UPDATED: April 19, 2017 at 12:37 p.m.
The historic 1912 Conductor’s Building—the only surviving structure from Cambridge’s earliest subway system—is back in business, but this time without any subway cars. In their place, upscale restaurant Les Sablons opened its doors Tuesday for Cantabrigians pining for European cuisine.
The restaurant is headed by Boston restauranteurs Garrett Harker, Shore Gregory, Skip Bennett, and Jeremy Sewall. The partners’ other projects include popular Boston-area restaurants Branch Line, Eastern Standard, Island Creek Oyster Bar, and Row 34. Les Sablons—self-described as a restaurant “between London and Paris”—is named after a Paris subway station.
In a written statement, Les Sablons partner Shore Gregory said the restaurant has been interested in opening up in Harvard Square for approximately a year and is excited to join other establishments in the Square.
“We’re honored to have the opportunity to bring the Conductor’s Building to life," Gregory said. “Its significance was never lost on us.”
Denise A. Jillson, executive director of the Harvard Square Business Association, said she was excited about the opening of Les Sablons. She said the group had reached out to HSBA almost immediately after signing the property lease.
“We were excited that a well-known restaurant group was coming to town, but more importantly that they were so terrific about reaching out and wanting, way before they opened, to be part of the community,” Jillson said. “They have been attending meetings and participating in events to the extent that they could even before the restaurant opened, which really speaks volumes about the kind of people they are, really people that are invested in the community.”
The Conductor’s Building served as administrative offices for the Boston Elevated Railway, the earliest incarnation of the Cambridge Subway system. The thin, narrow brick structure stands at 2 Bennett St. across from the Charles Hotel.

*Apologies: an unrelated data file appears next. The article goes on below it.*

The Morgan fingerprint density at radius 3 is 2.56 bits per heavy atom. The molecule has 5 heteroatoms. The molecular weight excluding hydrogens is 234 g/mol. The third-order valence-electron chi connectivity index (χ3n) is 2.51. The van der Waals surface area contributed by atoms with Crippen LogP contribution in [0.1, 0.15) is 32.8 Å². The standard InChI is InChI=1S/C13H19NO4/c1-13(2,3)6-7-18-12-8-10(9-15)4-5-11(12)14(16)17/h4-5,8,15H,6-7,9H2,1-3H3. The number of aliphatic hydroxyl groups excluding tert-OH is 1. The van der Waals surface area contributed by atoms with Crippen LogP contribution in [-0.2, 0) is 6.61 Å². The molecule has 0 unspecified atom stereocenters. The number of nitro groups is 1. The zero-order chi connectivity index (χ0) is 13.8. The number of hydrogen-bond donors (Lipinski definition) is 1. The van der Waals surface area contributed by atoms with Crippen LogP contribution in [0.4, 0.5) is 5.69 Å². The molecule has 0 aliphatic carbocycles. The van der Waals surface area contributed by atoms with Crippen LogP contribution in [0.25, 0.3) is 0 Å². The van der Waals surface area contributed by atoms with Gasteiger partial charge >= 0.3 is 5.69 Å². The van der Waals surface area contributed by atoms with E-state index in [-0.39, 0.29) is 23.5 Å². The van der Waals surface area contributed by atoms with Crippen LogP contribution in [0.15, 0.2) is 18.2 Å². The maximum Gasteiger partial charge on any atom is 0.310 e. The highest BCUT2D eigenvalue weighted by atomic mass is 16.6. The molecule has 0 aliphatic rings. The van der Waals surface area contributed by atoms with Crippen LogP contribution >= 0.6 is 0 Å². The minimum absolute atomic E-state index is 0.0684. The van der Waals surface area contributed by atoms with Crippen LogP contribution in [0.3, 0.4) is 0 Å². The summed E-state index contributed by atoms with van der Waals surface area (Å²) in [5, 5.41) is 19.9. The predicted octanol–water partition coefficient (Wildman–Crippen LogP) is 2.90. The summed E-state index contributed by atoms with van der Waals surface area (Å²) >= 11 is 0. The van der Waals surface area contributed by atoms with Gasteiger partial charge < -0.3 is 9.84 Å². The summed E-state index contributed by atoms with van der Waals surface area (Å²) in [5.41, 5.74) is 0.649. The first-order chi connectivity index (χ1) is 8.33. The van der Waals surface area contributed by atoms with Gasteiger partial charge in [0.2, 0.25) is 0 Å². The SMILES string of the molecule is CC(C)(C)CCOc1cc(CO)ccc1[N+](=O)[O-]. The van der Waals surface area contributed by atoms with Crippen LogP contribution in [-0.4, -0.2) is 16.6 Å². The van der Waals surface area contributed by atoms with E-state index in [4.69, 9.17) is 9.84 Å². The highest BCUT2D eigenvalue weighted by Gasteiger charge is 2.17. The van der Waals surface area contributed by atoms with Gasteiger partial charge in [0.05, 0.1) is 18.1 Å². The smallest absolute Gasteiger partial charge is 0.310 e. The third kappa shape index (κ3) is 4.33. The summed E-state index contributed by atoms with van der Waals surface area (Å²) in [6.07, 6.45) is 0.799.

Renovations started in 2014, and in 2016, it was announced that the space would be used for a restaurant. Les Sablons occupies two-stories, with a bar and seating downstairs and the main dining area upstairs.
“It’s really a fabulous building and unlike anything in the Square, given how long it is and how narrow it is,” Jillson said. “The restoration project was really moving along beautifully.”
Jillson said she was excited about the unique niche Les Sablons will fill in the Square as the only French-style restaurant and one of a few high-end options. She said she thought the menu was ideal for special occasions, but also imagines it becoming a popular spot for cocktails and small plates after work.
“It’s really, really special, and it’s fun, and the space is just so unusual, but they’ve done such a great job with the design, so kudos all around,” Jillson said.
–Staff writer Alison W. Steinbach can be reached at email@example.com. Follow her on Twitter @alisteinbach.
—Staff writer Katherine E. Wang can be reached at firstname.lastname@example.org. Follow her on Twitter @katiewang29.
This article has been revised to reflect the following correction:
CORRECTION: April 19, 2017
A previous version of this story misattributed a quotation from Les Sablons partner Shore Gregory.